Issue Description Hypertrophic osteopathy is a severely
debilitating disease which occurs secondary to other diseases. The
primary disease is usually a cancer, but occasionally others e.g.
infectious diseases such as tuberculosis, and most often they involve
the lungs or are disease processes lying within the chest. Affected
animals develop bilateral, symmetrical soft tissue swelling of the
lower legs with periosteal new bone formation. These bony changes do
not involve the joints or joint capsule. Other Names HO
Causes Although it has been theorized that
hypertrophic osteopathy may be caused by toxins, nerve signal
malfunctioning, or poorly oxygenated blood reaching your dog's
skeletal structure, it is not definitively known what causes
All dog breeds can suffer from Hypertrophic osteopathy, but it is more
common in large breeds. Based on case reports, the Boxer dog have a
higher risk of developing Hypertrophic osteopathy compared to other
breeds. This is probably caused by the higher occurrence of primary
lung cancer and bone cancer in this breed. The German Shepherd also
has an elevated risk of developing Hypertrophic osteopathy.
Hypertrophic osteopathy is more common in female dogs than in male
dogs. This is probably related to the fact that mammary carcinomas can
lead to Hypertrophic osteopathy.
When small and medium
sized dogs get Hypertrophic osteopathy, they are usually middle aged
or older, since cancers are less common in young dogs. Large and giant
dog breeds are however prone to developing bone cancers while still
fairly young and vets are therefore quite frequently presented with
young, large dogs with Hypertrophic osteopathy.
Reluctance to move.
Lameness in one or more legs.
Legs that are enlarged and firm to the touch.
Swelling of the toes extending to the level of the elbow & stifle
Diagnosis Your veterinarian may suspect hypertrophic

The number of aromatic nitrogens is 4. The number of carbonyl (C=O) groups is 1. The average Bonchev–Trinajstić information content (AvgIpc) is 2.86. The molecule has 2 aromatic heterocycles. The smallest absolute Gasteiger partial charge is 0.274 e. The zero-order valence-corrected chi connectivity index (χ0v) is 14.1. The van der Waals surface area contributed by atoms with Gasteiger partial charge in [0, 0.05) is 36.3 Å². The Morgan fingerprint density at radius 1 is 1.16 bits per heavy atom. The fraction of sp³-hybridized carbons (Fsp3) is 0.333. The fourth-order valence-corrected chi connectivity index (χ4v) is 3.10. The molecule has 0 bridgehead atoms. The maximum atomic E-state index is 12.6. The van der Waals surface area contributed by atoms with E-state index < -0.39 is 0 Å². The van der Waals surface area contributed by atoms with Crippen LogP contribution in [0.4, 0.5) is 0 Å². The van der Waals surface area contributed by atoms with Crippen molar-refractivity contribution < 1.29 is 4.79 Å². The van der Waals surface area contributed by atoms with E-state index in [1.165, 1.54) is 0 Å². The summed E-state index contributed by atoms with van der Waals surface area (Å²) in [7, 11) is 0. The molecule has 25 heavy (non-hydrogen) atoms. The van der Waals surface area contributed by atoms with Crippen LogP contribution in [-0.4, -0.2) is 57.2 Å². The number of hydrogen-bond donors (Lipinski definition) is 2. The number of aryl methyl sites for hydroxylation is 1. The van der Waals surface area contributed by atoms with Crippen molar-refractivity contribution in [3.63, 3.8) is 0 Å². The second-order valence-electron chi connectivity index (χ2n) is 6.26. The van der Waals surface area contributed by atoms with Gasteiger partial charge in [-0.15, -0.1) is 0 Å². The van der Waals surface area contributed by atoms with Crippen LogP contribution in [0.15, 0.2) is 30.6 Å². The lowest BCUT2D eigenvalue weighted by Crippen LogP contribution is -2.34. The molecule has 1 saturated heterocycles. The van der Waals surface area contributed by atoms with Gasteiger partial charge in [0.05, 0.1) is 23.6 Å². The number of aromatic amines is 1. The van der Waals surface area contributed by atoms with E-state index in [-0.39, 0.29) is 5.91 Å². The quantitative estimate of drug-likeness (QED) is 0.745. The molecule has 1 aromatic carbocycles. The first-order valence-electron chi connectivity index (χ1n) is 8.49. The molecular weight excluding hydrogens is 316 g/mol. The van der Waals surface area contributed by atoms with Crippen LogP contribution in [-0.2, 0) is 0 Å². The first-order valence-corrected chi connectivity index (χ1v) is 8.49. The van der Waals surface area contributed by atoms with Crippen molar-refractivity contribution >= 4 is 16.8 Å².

osteopathy after examining your pet, but will probably perform several
tests to confirm the diagnosis and to identify the underlying cause.
Hypertrophic osteopathy is an indicator of another disease process;
therefore, it is important to understand the need for further
diagnostic tests to identify the primary cause. Radiographs (X-rays)
of the affected bones generally show characteristic changes for this
condition. Radiographs of the chest and abdomen, and an ultrasound
study of the abdomen are often performed to look for the underlying
cause of the HO condition. Blood tests are performed to assess the
general health of your pet and to look for organ dysfunction that may
point to an underlying cause.
Treatment The treatment for hypertrophic osteopathy is to
identify, and in most instances surgically remove the underlying mass
(tumor). The type and extent of surgery required depends on the
Prognosis Removal of the inciting cause may or may not
bring about regression of clinical signs. Lameness and limb
disfigurement due to bony changes may take several months to regress,
if at all. The prognosis for animals with HO is generally guarded to
poor due to the frequent recurrence of the tumors.